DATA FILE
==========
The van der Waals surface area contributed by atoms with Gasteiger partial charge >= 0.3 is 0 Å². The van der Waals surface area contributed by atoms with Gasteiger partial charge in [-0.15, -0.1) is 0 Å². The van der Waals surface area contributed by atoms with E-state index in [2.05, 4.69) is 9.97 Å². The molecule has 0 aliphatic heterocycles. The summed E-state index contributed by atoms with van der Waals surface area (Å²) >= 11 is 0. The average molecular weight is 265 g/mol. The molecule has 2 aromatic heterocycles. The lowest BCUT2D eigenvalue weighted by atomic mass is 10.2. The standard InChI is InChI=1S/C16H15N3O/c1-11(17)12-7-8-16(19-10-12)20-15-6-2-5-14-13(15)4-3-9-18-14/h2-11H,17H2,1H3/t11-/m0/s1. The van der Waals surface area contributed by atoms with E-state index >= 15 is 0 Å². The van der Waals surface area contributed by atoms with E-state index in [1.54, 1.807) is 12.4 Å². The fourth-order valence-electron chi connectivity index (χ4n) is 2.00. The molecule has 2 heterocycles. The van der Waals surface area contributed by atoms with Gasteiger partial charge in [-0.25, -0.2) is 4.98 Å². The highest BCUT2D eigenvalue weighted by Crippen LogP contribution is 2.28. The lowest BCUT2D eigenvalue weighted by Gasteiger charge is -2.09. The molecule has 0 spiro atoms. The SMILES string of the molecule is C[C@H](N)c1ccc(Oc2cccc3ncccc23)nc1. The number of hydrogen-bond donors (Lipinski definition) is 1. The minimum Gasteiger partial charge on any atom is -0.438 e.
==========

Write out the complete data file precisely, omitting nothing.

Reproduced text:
The van der Waals surface area contributed by atoms with Gasteiger partial charge >= 0.3 is 0 Å². The van der Waals surface area contributed by atoms with Gasteiger partial charge in [-0.15, -0.1) is 0 Å². The van der Waals surface area contributed by atoms with E-state index in [2.05, 4.69) is 9.97 Å². The molecule has 0 aliphatic heterocycles. The summed E-state index contributed by atoms with van der Waals surface area (Å²) >= 11 is 0. The average molecular weight is 265 g/mol. The molecule has 2 aromatic heterocycles. The lowest BCUT2D eigenvalue weighted by atomic mass is 10.2. The standard InChI is InChI=1S/C16H15N3O/c1-11(17)12-7-8-16(19-10-12)20-15-6-2-5-14-13(15)4-3-9-18-14/h2-11H,17H2,1H3/t11-/m0/s1. The van der Waals surface area contributed by atoms with E-state index >= 15 is 0 Å². The van der Waals surface area contributed by atoms with E-state index in [1.54, 1.807) is 12.4 Å². The fourth-order valence-electron chi connectivity index (χ4n) is 2.00. The molecule has 2 heterocycles. The van der Waals surface area contributed by atoms with Gasteiger partial charge in [-0.25, -0.2) is 4.98 Å². The highest BCUT2D eigenvalue weighted by Crippen LogP contribution is 2.28. The lowest BCUT2D eigenvalue weighted by Gasteiger charge is -2.09. The molecule has 0 spiro atoms. The SMILES string of the molecule is C[C@H](N)c1ccc(Oc2cccc3ncccc23)nc1. The number of hydrogen-bond donors (Lipinski definition) is 1. The minimum Gasteiger partial charge on any atom is -0.438 e.